On 07 March 2017, the U.S. announced that China’s Zhongxing Telecommunications Equipment Corporation and ZTE Kangxun Telecommunications Ltd., (ZTE), has agreed to a record-high combined civil and criminal penalty of $1.19 billion, after illegally shipping telecommunications equipment to Iran and North Korea in violation of U.S. export controls and sanctions.
On 28 February 2017, OFAC announced a $515,400 settlement agreement with United Medical Instruments, Inc. regarding 56 violations of U.S. Iran sanctions. The violations occurred between 2007-2009.
In the brief weeks that President Trump has been in office, he has commenced to implement his campaign pledges. Despite his ranting to put Iran on notice, regarding its most recent ballistic missile test, it’s…
On 09 February 2017, OFAC published its increases of sanctions penalties adjusted to inflation.
On 09 January 2017, the Obama Administration announced that it added five Russian nationals to the Magnitsky Sanctions list for human rights abuses. The move by the Obama Administration will further complicate how President-Elect Trump can ease tensions between Russia and the U.S. The most eye-catching designated individual is Aleksandr I. Bastrykin, an aide who directly reports to President Putin.
On 05-01-2017, the departing U.S. Secretary of the Treasury Jacob J. Lew published his exit memo – Eight Years of Progress at Treasury and a Look to the Future of American Financial Prosperity. His exit memo, similar to his speech last March at the Carnegie Endowment for International Peace (regarding the evolution of U.S. sanctions) spells out a warning to limit unilateral sanctions and the use of U.S. secondary sanctions.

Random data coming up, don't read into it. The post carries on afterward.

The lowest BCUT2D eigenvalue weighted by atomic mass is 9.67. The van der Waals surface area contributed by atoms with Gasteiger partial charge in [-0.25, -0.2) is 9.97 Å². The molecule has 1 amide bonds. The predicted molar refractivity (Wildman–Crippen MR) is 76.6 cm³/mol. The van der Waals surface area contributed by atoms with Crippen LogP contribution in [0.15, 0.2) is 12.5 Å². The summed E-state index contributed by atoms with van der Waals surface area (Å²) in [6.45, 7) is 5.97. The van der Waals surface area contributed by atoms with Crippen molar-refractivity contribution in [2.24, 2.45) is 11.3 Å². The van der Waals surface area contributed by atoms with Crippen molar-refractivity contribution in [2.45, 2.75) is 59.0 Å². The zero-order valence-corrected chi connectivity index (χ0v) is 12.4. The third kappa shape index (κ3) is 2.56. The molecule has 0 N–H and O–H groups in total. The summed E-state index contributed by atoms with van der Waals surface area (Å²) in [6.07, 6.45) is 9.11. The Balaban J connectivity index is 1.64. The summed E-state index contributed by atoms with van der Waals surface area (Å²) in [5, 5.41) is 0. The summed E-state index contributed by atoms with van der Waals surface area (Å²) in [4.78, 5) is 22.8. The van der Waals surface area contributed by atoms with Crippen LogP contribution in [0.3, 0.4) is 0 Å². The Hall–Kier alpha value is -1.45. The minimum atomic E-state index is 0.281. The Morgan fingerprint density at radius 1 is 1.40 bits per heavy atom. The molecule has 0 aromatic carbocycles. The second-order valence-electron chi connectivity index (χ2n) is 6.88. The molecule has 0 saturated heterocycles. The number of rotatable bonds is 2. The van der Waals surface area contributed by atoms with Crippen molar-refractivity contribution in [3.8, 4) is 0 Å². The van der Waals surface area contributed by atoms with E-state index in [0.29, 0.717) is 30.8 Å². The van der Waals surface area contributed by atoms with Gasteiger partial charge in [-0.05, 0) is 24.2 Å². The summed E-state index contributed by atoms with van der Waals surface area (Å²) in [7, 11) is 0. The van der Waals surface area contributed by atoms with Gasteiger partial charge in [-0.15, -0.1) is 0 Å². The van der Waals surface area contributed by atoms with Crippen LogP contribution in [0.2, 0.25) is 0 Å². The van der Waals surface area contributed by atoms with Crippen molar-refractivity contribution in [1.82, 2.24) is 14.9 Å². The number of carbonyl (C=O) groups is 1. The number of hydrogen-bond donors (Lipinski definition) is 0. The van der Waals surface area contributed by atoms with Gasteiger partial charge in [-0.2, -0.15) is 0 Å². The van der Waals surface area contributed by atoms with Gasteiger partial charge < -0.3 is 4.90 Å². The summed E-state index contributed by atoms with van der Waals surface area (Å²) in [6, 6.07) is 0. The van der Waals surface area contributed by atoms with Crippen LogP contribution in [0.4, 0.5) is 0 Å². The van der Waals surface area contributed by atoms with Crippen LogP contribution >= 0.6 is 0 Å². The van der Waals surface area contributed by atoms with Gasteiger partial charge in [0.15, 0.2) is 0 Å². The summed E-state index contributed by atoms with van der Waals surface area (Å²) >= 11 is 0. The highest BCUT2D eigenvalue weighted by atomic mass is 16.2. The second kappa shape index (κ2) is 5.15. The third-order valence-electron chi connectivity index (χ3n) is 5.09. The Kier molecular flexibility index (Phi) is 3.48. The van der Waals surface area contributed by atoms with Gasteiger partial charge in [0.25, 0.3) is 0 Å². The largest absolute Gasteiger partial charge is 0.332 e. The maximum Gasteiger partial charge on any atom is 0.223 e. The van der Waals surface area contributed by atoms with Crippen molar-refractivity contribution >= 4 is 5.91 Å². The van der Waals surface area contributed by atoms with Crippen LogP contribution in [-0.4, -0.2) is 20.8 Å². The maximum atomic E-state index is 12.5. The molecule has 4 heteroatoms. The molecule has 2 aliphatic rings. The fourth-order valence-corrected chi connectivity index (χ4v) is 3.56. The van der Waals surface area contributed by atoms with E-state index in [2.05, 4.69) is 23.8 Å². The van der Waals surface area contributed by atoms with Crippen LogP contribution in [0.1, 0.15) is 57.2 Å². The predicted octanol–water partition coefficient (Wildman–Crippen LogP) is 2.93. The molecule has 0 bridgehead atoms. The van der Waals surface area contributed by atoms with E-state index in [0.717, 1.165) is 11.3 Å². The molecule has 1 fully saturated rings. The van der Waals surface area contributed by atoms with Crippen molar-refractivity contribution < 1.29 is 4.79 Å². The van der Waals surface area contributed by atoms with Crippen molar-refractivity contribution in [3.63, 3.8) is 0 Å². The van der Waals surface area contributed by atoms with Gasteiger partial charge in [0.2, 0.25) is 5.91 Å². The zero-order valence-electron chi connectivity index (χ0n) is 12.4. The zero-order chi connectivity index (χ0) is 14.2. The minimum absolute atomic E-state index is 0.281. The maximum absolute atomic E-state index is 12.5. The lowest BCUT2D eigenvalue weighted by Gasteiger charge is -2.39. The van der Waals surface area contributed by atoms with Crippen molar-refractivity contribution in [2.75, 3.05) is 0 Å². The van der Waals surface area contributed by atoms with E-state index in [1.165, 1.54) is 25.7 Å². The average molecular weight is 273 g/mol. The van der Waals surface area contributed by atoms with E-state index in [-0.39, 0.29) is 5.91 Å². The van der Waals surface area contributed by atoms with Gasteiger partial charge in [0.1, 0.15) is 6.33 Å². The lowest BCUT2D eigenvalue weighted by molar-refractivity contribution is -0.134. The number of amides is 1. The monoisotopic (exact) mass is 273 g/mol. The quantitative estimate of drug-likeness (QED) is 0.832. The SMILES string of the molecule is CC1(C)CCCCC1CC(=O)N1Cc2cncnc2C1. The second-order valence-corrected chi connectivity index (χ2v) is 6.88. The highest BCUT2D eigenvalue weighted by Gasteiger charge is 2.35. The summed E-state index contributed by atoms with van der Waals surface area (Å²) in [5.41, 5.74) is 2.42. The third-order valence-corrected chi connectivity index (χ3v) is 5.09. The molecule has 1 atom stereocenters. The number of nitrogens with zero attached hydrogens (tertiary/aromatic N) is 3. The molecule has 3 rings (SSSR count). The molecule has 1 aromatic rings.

On 20-12-2016, the U.S. Department of the Treasury sanctioned 7 Russian individuals and 8 companies (including more than 20 subsidiaries of the Russian Agricultural Bank and OAO Novatek) under U.S. sanctions concerning the Crimean Region of the Ukraine. The OFAC measures, parallel to the EU measures, are a reaction to the U.S. Government’s determination of Russia’s involvement in the ongoing crisis in the Crimean peninsula.
On 29 December 2016, President Obama issued a new set of sanctions against Russia. These are cyber-related sanctions as a result of U.S. determination that Russia was involved in the hacking of the most recent U.S. Presidential elections. Designations include 9 entities and individuals including the GRU and the FSB (Russian intelligence services). Other measures cover the shutting down of 2 Russian compounds in the U.S., and the expulsion of of 35 Russian diplomats – claimed by the U.S. to be intelligence operatives.
On 15 December 2016, the U.S. Department of the Treasury’s Office of Foreign Assets Control updated its FAQ’s regarding the uplifting of sanctions under the JCPOA. The revision of the FAQ’s aim to clarify the U.S. intentions in regard to the triggering of JCPOA snap-back provisions. At the same time OFAC also introduced General License (GL) J-1 to allow the re-export of civilian aircraft to Iran (Authorizing the Re-exportation of Certain Civil Aircraft to Iran on Temporary Sojourn and Related Transactions).
OFAC Follows EU: Sanctions Six Members of Russian Duma On 14 November 2016, the OFAC published a press release in which it sanctioned (pursuant to Executive Order 13660) six individuals that the U.S. Government holds…